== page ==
So, I congratulate New Orleans for there successes. They have built a great program from top to bottom and I wish them consistent success. Louisiana supports New Orleans, and let’s hope that their successes matriculate into the other programs around the state.
June 5, 2013
Don’t worry, we’re almost done… I wanted to mention the Junior World Championship game because of the USA’s participation in the games. But not just because the USA is a participant of the game, but also because we have a Louisiana rugby player that is a part of it. Bring recognition to former LSU rugby player, and current USA U-20 player, Cameron Falcon. I also wanted to show USA’s opening game of pool play, against South Africa, was less than stellar. A 97-0 loss to South Africa is absolutely abysmal. But it’s also understandable. It should be understood that South Africans play rugby from the moment the get out the womb. So though we have many talented players here in the US, watching the game, the difference in how a lifetime of experience changes the fluidity and the support in the way the South Africans play. I expect the United States to pick up their game. Next game will be against France at 11:45am. You can watch it at the International Rugby Board website
Last one y’all…..
June 8, 2013
Today is the day of the second inaugural international test match in Houston. USA vs. Ireland rugby. The play of elite rugby in the south only made to bring rugby to the people. USA Rugby knowing that the south is aching for strong rugby after an impressive turnout last year when the USA played Italy, they know that we are people who appreciate great sporting. I know personally i’m excited because most of the times games like this don’t happen in this region. They are typically set up in California or the west coast in general. But this, this makes all the difference. Ireland is no scrub team. Ireland being ranked 9th in the world, compared to the USA at 16th, makes for this game to be one that gives all the good play of a tough match. If the USA were to beat this Irish team, that says a lot about the direction that the USA program has been going. The growth of rugby in the United States will be built on the foundation that we continue to play high competition like this.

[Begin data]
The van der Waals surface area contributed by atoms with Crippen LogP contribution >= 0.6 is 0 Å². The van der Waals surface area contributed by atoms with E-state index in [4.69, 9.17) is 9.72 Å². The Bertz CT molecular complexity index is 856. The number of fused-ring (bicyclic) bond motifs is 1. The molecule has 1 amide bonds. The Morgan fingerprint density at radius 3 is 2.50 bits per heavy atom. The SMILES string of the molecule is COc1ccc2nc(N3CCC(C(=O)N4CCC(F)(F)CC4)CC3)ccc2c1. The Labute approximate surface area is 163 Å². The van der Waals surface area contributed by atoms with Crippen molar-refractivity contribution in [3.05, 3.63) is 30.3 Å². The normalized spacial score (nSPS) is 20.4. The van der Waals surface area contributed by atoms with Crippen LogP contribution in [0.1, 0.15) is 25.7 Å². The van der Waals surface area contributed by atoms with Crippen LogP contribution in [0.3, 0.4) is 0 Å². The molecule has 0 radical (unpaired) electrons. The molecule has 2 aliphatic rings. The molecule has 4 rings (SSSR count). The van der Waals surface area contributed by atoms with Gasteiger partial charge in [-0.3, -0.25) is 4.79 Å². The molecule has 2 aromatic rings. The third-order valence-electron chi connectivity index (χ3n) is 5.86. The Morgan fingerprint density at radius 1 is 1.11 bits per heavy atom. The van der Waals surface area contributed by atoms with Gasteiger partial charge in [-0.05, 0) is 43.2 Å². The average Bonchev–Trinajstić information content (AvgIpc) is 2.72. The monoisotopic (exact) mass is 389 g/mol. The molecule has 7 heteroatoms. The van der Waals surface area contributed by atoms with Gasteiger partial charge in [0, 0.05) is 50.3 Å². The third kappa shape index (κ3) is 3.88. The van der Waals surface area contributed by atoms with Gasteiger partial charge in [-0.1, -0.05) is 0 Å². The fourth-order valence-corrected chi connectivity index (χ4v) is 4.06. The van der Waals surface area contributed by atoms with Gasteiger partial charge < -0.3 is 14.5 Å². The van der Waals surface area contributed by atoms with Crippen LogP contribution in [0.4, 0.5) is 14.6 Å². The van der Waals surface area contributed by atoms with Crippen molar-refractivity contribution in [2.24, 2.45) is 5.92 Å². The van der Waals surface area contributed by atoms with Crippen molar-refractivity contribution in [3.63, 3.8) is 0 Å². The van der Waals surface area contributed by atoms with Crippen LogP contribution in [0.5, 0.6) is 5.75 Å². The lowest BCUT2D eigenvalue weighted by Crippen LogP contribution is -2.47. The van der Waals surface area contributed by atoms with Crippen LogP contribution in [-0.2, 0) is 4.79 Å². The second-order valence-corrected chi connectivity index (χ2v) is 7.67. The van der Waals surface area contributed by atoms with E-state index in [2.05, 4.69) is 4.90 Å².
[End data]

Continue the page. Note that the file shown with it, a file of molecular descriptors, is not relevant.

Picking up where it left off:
Thank you guys and GREAUX RUGBY
CEO/Founder of Gift-Time Rugby Network
I want to take the time to thank you for this opening set up for a blog. In time this will develop into something that can be relied upon more and more for you rugby updates for news here in Louisiana, and national news.
The reason that I created Gift-Time Rugby Network was because I believe in the growth of rugby in the United States. Since I started playing back in 2009 for Baton Rouge Rugby Club, I have been completely mystified on how this sport had been passed over by the general public. Yes, we have Football here, and basketball and baseball are the other part of the big 3 for United States sports, but rugby seemed to be a natural addition. It wasn’t until I started looking over the history of rugby around the world, as well as here in the United States, that I realized the trend that had been occurring. It appeared as if there was a consistent concern that upgrading rugby from an amateur status to a professional and profit-creating sport was hindering it. I mean, 1995 is when the first elements of a professional rugby started. While that may work for our brothers and sisters overseas, a sport that does not seem to have a monetary end goal doesn’t work so well here in the states. So the club mindset of rugby would continue to persist.
Fast forward to the present, since 2009, USA Rugby have been making a much stronger effort of popularizing rugby. They acquired a new CEO, Nigel Melville, who forced the organization to go out and actively create programs to increase rugby. They have pushed Rugby 7’s on TV with the Las Vegas Sevens Tournament, in February, and the College Rugby Championships, in June. Internationally, the International Rugby Board (IRB) has gotten rugby returned to the Olympics for 2016, even if it’s Rugby 7’s, a major step forward for the organization as a whole.
Now, to the point of why I have done all this. As I have seen growth with rugby, I know that there are limitations to what they can do. Resources are finite for now, and there are a lot of holes to be filled. I wanted to make the effort of promoting Louisiana rugby and national rugby in a means that would be easy for the general fan to understand. I know many people who have come to me after seeing rugby on TV or in person and are just confused by the actions. The education of rugby to the general fan will be one of the most important, if not THE most important, key to getting the sport to where it deserves to be. So with Gift-Time Rugby Network and everything that we’ll provide, I hope to be able to bring rugby to the profitable and viable sport in the US that I know it will get too.
I hope you enjoy all our content.
CEO/Founder of Gift-Time Rugby Network